A wide variety of U.S. laws and regulations affect international business transactions. Some address importing or exporting of goods or services or even technology and know-how. Others regulate how businesses and individuals may conduct themselves in an international transaction. Surprisingly few United States managers and directors are aware of these rules designed to protect U.S. foreign policy and security in the most mundane business transactions.
The U.S. government has increased the volume of enforcement cases and the penalties imposed, including larger fines, seizures, loss of importing or exporting rights, and and criminal prosecution. Even if the charges are eventually dropped or mitigated, resulting adverse publicity can irretrievably damage business and personal reputations. Thus, heightened awareness of and programmed compliance with these international trade laws is well advised.
Export regulations are becoming an increasingly hot topic, with millions of dollars of fines being imposed on companies around the world, even some who are not sending products abroad.
Aside from the classic idea of exporting as selling products, services, or technology abroad, the government also considers a disclosure of technology to a foreign national inside the US to be an export. A company deals with a controlled technology may have to apply for a license to allow any foreign nationals to have access to it. This can present serious regulatory issues for companies that employ foreign nationals, as violations can result in criminal and civil fines as well as jail time. The importance of these regulations was demonstrated when a University professor was indicted for violations of export regulations because he allowed a Chinese graduate student to work on a project that involved technology that was controlled by the Department of State.
A company engaged in international commerce faces export regulations including:
- Sanctions and Embargoed Country Restrictions: The Office of Foreign Assets Control (OFAC) in the Department of the Treasury administers and oversees a series of laws that impose economic sanctions against hostile targets to further U.S. foreign policy and national security objectives. OFAC is responsible for promulgating, developing, and administering the sanctions for the Treasury under ten federal statutes. OFAC, like the Department of Commerce, regulates transactions to prevent shipments to certain countries and users. The laws enforced by OFAC include the International Emergency Economic Powers Act, the Trade Sanctions Reform and Export Enhancement Act, and the Iranian Transaction Regulations, among others. (OFAC has authority over the exception that applies to medical products and authorizes exports to embargoed countries under a license exception.)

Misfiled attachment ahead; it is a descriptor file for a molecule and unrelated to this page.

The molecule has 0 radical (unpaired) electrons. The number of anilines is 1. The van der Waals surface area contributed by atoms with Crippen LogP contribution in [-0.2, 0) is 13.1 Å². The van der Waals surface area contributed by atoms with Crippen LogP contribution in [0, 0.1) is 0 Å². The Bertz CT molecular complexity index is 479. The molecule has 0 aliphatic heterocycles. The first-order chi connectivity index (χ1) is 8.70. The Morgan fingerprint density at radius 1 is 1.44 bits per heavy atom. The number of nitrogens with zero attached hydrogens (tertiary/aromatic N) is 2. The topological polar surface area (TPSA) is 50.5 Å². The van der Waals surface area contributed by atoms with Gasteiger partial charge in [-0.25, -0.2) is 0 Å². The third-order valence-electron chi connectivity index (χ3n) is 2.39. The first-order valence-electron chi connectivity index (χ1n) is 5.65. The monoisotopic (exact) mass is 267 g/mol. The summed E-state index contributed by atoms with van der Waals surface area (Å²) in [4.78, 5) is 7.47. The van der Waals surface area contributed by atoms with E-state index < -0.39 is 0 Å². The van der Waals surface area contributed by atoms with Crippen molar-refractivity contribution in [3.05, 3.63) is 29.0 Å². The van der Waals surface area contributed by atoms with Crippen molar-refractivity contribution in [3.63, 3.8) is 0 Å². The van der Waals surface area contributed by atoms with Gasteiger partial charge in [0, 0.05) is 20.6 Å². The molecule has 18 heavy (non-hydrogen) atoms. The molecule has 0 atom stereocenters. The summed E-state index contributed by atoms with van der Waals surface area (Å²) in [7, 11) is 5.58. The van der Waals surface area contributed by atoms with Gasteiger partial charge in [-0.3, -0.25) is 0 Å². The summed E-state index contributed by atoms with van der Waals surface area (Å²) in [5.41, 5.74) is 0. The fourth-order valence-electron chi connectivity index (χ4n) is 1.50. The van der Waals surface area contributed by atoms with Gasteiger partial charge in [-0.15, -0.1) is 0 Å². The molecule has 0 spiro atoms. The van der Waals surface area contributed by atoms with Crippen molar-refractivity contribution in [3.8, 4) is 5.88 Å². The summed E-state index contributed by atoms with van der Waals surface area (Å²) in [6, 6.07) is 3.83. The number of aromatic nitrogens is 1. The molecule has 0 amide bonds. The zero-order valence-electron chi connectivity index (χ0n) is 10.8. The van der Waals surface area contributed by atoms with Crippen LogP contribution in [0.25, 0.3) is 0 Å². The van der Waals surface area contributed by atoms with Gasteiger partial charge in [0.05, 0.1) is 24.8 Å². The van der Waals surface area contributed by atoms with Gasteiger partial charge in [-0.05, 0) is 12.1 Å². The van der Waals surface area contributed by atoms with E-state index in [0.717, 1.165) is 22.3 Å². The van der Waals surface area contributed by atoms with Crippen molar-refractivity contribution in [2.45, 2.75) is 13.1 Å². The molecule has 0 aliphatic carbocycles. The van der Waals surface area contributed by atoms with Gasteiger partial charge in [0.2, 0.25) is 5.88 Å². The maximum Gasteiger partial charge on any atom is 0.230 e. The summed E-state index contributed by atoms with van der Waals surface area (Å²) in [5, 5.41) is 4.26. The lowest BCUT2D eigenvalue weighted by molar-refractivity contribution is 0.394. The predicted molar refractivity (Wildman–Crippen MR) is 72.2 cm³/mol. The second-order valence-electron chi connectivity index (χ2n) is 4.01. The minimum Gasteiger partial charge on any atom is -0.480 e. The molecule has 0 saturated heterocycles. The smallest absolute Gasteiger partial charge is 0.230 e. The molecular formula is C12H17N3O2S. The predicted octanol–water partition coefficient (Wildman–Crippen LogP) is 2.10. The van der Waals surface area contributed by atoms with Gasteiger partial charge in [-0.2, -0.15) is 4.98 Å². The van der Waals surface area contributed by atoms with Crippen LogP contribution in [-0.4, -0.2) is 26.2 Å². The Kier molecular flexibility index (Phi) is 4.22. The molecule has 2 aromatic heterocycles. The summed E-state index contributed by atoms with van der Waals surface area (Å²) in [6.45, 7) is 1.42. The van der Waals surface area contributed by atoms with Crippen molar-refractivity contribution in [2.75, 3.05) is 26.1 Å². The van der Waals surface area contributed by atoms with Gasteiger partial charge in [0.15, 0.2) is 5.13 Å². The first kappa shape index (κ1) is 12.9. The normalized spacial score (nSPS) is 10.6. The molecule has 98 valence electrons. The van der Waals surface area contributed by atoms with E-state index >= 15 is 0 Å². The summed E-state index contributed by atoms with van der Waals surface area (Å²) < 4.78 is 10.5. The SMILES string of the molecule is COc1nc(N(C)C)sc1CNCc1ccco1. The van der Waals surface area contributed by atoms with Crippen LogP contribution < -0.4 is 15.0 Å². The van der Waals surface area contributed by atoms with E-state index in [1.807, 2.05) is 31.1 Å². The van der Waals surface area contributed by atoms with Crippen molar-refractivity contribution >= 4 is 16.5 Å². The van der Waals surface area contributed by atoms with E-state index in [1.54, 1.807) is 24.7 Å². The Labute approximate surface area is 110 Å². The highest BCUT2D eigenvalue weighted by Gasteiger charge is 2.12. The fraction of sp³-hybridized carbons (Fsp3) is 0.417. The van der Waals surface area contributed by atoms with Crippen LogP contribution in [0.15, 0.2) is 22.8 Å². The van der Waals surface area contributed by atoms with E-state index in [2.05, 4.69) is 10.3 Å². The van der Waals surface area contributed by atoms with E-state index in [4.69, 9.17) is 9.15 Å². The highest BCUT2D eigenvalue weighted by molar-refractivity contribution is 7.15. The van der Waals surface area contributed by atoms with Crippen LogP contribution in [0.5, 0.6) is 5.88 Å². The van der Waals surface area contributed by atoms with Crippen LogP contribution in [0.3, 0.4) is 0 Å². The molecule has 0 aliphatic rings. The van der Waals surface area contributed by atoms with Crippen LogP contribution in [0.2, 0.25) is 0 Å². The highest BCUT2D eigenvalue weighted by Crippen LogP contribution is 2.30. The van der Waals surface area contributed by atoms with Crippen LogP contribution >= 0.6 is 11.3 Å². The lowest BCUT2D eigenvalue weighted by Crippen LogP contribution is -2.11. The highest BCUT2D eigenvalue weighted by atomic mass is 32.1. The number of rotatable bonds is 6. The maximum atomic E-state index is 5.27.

- Export Administration Regulations: The Export Administration Regulations (EAR) are administered by the Department of Commerce’s Bureau of Industry and Security (BIS) and define the license rules and regulations that must be followed by exporters. These rules and regulations are determined by the item’s technical characteristics, the destination, the end-use, the end-user, and other activities of the end-user. BIS maintains the Commodity Control List (CCL), which includes all commodities subject to export controls.
- Denied Persons List: Specially Designated Nationals (SDNs) are usually persons who are not nationals of a designated target country, but who nonetheless are treated as nationals or as the government when applying sanctions to their transactions. They are typically front organizations. OFAC has identified and named numerous foreign agents and front organizations in a list of “Specially Designated Nationals and Blocked Persons.” Exporters cannot ship to any individual or organization on these lists.
- Antiboycott Regulations: While the antiboycott regulations prohibit various actions, they also require that the exporter report certain boycott requests – even if the exporter has no intention of accepting, much less complying with the proposed boycott terms. The Act went into effect in 1965 in response to the Arab League’s practice of blacklisting firms that had dealings with Israel.
- Foreign Corrupt Practices Act: The Foreign Corrupt Practices Act (FCPA) was created in order to reduce corruption by U.S. entities in obtaining or maintaining business in foreign countries. The FCPA imposes civil and criminal penalties for bribing foreign officials and may also give rise to certain legal actions by competitors if the activities provide an unfair advantage for the violating company. Companies doing business with foreign governments and governmentally related businesses should have active FCPA compliance programs.
- Recordkeeping: Recordkeeping is a very important aspect of conforming to the EAR since it requires that complete and accurate records be maintained by the exporter for a period of at least five years from the date of export for all export transactions, regardless of whether or not a license is used.
- Export Management System: Exporting companies should have an export management system to ensure that their exports and export decisions are consistent with the EAR. Such a manual or guide will include internal procedures for screening exports by providing steps to determine whether a license is required because of item/country identification on the CCL. The manual will also focus on training, document requirements, screening mechanisms for the “Know Your Customer Guidelines” and determining whether the end-user is a prohibited party. Establishment of an EMS will not relieve an exporter of criminal or administrative liability under the law if a violation occurs, but will be a factor in proving due diligence and mitigating the penalty imposed.